We frequently joke that changes in Masonry happen with glacial speed, and truly, it often seems as if some lodges are still in the 19th, let alone the 20th century. But when we think about what we would like to change, are we really thinking about things, or are we thinking about the people involved? As Grand Master, I’d have the power to change things – regulations (some of them, since certain actions still require a Grand Lodge vote), projects, programs are all things. But what about the people, the members of the Craft themselves?

No powers of legislation in the world will change people who don’t want to, or see the need to change, themselves.

There is one thing, though, that I would try to change, and that is the idea that the Grand Lodge is somehow a separate entity from the rest of the Craft. As I wrote after our last Grand Lodge Semi-Annual session, it often seems to me that most lodge members are wrapped up in their own lodges and forget – or ignore – that they (i.e., we) are all part of a larger organization. The feedback that I’ve been hearing for the last several years is something like “We don’t want Grand Lodge making up all sorts of new rules and interfering with our business – we’ve been doing just fine, thank you.” Yet, at the same time, I also hear the Craft saying “Why aren’t things as good as they were back when I joined? Ritual isn’t as good, the programs aren’t as good, and even the food is salty.”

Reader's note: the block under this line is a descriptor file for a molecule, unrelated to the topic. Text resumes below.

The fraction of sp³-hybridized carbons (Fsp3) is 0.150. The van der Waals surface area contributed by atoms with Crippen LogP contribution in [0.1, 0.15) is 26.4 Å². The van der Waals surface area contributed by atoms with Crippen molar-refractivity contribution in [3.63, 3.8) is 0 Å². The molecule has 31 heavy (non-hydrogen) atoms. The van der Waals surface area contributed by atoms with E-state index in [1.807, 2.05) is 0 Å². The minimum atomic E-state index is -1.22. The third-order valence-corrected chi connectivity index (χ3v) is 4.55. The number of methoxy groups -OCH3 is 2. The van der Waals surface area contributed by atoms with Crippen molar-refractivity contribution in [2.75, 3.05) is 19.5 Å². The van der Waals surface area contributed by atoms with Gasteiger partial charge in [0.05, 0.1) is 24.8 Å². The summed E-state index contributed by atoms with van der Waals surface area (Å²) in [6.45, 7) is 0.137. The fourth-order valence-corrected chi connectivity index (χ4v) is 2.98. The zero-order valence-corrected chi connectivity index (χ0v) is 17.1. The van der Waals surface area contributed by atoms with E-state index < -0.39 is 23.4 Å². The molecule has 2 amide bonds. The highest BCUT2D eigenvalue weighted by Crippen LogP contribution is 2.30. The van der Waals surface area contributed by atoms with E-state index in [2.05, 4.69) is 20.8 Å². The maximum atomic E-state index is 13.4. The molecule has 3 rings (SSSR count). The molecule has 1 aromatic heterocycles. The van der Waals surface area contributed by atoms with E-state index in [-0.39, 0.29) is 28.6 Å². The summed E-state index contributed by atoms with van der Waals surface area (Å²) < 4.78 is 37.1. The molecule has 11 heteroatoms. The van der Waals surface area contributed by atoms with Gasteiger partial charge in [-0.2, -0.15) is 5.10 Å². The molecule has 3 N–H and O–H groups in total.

For example, when we first introduced a ritual certification for incoming Masters, you would have thought that the Grand Lodge was asking members to cut off a pound of flesh (not that most of us couldn’t afford it). “I’m a Past Master, I already know how to open a lodge, dammit!” But upon being told that they weren’t following the book, one would then hear how this or that lodge has their own “customs and traditions” with regard to their ritual practice. “We’ve always done it this way,” is what they say when you point out that they are not doing what they are supposed to be doing.

Lodges that are shy on membership try to soldier along, and yet they have no idea what’s happening in a lodge a town or two away because they don’t bother attending the district meetings. They could easily forge alliances for help with degree work, dinners, or other programs – yet they ignore the resources available to them, and as a result, fail to keep, let alone attract new members, and their lodge as a whole suffers for it.

I don’t know what I would change about that because I’m not sure how such problems originate. But with several years in which to work, I would make that my most important priority. An organization is only as strong as the commitment of its members; if the membership fails to recognize – or worse, intentionally denies –  that they are part of a much larger group, then the organization as a whole will fail to thrive.